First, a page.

Android updates are a still a point of contention among die-hard fans, because most manufacturers don’t keep updated with the latest offerings from Google. But just because your phone isn’t getting full OS updates doesn’t mean it’s totally out of date.
While some major features still require full version updates, Google has a system in place that keeps many handsets at least somewhat relevant with Google Play Services. The company can squash certain bugs and even introduce new features just by updating Play Services.
Similarly, many of the system apps that were once bundled as part of the operating system are now available in the Play Store, which means they’re maintained and updated this way—just like all the apps you download manually. These two things mean you get more up-to-date phones, even if they’ve stopped getting full version updates from the manufacturer.
Google Play Services Updates
Google is updating Android without actually updating the Android operating system. When a manufacturer wants to release an Android device, they have to negotiate an agreement with Google to get the Google Play Store and Google apps on their devices. As part of this agreement, Google reserves the right to update the Google Play Services component of Android on their own. This component automatically updates in the background on your Android device through the Play Store, just like any app you’d install normally.
RELATED: How to Find Your Lost or Stolen Android Phone
For example, Google added the Find My Device tracking feature to nearly all Android devices thanks to a Google Play Services update. Just open Google Settings—which was added via a Play Services update—tap Security, then make sure the “Find My Device” option is enabled. Similarly, Google has also added an app-scanning feature that watches for malware, making older devices more secure. These user-facing features were added to the Android operating system via a Play Services update without any interference from device manufacturers or carriers.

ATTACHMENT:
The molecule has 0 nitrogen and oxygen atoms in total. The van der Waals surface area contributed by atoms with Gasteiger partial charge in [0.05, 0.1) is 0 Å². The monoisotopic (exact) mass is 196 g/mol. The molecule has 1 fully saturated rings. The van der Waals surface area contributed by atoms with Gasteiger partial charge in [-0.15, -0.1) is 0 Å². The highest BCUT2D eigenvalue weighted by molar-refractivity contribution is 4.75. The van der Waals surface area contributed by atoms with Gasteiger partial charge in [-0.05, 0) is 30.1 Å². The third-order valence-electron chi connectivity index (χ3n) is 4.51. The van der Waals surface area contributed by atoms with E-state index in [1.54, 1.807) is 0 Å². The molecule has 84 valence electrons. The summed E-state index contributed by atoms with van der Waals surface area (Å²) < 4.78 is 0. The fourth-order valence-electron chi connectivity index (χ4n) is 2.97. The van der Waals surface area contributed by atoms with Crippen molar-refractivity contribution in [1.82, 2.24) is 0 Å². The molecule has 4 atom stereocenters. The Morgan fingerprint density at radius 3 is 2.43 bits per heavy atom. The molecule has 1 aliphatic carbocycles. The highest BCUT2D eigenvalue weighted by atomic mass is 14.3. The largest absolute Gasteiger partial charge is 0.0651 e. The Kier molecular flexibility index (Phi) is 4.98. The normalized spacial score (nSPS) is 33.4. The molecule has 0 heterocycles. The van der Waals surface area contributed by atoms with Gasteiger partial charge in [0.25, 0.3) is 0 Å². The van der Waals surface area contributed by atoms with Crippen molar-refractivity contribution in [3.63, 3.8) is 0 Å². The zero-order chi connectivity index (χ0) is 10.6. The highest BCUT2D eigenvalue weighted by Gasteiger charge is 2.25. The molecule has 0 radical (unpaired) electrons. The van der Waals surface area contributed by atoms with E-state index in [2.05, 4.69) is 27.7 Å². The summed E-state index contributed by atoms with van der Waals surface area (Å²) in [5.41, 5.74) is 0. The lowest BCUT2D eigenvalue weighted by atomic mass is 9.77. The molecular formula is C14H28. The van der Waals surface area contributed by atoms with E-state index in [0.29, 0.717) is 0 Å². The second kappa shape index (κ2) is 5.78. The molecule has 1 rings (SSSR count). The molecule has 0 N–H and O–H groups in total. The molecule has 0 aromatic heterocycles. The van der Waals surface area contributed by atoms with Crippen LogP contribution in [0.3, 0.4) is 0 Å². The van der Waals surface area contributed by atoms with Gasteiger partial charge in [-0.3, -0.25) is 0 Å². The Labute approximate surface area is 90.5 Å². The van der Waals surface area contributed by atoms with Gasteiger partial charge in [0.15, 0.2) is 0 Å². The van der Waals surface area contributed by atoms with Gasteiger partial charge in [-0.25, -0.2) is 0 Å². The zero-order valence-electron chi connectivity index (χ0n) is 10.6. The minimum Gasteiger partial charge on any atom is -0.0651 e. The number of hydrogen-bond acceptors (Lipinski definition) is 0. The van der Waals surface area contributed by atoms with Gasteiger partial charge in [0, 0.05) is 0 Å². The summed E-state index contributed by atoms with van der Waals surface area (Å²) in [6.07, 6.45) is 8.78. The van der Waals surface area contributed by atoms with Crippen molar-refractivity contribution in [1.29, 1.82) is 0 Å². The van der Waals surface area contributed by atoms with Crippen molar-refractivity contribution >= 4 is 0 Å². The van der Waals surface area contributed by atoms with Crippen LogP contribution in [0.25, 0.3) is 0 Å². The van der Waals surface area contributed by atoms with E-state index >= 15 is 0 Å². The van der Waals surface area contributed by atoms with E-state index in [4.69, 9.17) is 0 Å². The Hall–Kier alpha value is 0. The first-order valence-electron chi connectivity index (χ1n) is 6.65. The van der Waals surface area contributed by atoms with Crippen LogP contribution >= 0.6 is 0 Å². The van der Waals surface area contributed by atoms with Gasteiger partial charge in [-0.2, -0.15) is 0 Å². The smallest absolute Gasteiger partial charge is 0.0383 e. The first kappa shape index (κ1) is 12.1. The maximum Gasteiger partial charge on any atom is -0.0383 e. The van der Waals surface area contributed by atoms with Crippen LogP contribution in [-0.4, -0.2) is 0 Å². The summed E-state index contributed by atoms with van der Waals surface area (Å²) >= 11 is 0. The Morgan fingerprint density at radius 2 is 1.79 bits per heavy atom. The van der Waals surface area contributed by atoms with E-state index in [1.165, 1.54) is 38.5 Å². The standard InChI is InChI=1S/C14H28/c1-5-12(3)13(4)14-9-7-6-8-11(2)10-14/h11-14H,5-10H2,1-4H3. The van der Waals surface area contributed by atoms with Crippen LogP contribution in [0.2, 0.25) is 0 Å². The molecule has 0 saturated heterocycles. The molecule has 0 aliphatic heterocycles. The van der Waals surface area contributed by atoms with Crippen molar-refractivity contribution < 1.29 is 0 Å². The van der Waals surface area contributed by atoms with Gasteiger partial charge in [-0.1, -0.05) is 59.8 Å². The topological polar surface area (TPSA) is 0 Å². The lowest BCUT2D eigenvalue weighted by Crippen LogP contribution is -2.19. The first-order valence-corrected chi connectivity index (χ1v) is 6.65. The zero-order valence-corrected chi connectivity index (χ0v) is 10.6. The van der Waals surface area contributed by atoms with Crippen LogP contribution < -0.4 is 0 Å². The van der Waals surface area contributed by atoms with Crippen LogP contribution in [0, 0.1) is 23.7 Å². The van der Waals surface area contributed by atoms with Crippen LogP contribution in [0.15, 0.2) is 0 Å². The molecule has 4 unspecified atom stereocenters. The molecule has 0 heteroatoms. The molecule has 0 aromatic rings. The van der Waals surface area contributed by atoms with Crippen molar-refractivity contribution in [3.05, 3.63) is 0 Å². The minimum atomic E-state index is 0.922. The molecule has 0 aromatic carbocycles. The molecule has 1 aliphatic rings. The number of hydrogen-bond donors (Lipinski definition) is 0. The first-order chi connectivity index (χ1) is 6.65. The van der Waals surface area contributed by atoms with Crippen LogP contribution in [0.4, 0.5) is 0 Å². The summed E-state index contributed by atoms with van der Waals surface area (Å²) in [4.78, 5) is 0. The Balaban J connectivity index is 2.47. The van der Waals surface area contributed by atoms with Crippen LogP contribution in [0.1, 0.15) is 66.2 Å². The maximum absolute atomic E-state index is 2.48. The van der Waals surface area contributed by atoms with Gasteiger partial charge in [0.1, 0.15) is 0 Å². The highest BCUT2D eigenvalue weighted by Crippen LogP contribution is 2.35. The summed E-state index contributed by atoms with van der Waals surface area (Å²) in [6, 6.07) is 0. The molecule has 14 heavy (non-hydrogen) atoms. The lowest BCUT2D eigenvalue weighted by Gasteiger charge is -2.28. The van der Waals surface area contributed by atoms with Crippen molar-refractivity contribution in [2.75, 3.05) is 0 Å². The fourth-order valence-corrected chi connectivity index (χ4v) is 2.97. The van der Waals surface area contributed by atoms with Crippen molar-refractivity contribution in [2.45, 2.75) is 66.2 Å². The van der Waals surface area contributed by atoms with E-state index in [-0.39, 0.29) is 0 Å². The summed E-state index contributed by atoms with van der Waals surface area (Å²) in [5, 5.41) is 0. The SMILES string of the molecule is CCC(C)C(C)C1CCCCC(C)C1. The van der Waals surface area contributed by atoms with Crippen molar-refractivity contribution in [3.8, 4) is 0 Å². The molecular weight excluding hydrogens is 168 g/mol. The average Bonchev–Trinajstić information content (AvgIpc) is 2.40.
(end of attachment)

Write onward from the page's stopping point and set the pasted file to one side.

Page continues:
RELATED: Why Your Android Phone Isn't Getting Updates, and What to Do About It
These are the kind of updates that would require a complete operating system update on other platforms. However, Google has managed to perform an end-run around the carriers and manufacturers slowing things down and release updates for nearly all Android devices. If your device has the Play Store, Google is updating it.
Official Google Apps in Google Play
Google has also split more and more apps out of Android, releasing them as apps in the Play Store. This means that the app can be updated without updating the Android operating system, but it also means that you can install the app on old versions of Android.
Gmail, Google Calendar, Google Keyboard, Hangouts, Chrome, Google Maps, Drive, YouTube, Keep, Google+, the Google search app—these are all apps that update regularly from Google Play and that you can install on older devices. On Apple’s iOS, an update to a system app like Mail, Calendar, Messages, or Safari requires a completely new version of the iOS operating system. On Android, they’re automatically updated for everyone who has them installed.
What Will Still Require Operating System Updates
Certain things still require operating system updates. Operating system-level features and support for new hardware standards can’t be rolled out in the background. They require new versions of the core operating system.
However, these updates are becoming less and less significant. Google is rolling out as many new features as possible via Play Services updates and app updates. They’re splitting out more and more apps from the Android operating system, making them available in Google Play so every device can update to them.
The reality is that Android updates are becoming less and less significant. If you have a device with Marshmallow (Android 6.0) or above, you still have a very modern Android experience with most of the latest features. You can still use all the latest apps because Google has given your device access to most of the latest APIs.
- › SafetyNet Explained: Why Android Pay and Other Apps Don’t Work on Rooted Devices
- › Why iPhones Are More Secure Than Android Phones
- › What Is Wi-Fi Calling, and Should You Use It?
- › Amazon’s Fire OS vs. Google’s Android: What’s the Difference?
- › How Android’s “Doze” Improves Your Battery Life, and How to Tweak It
- › Android Is “Open” and iOS Is “Closed” — But What Does That Mean to You?
- › How to Use Google’s Password Manager to Sync Your Passwords Everywhere
- › Minecraft is Now Available for Your Chromebook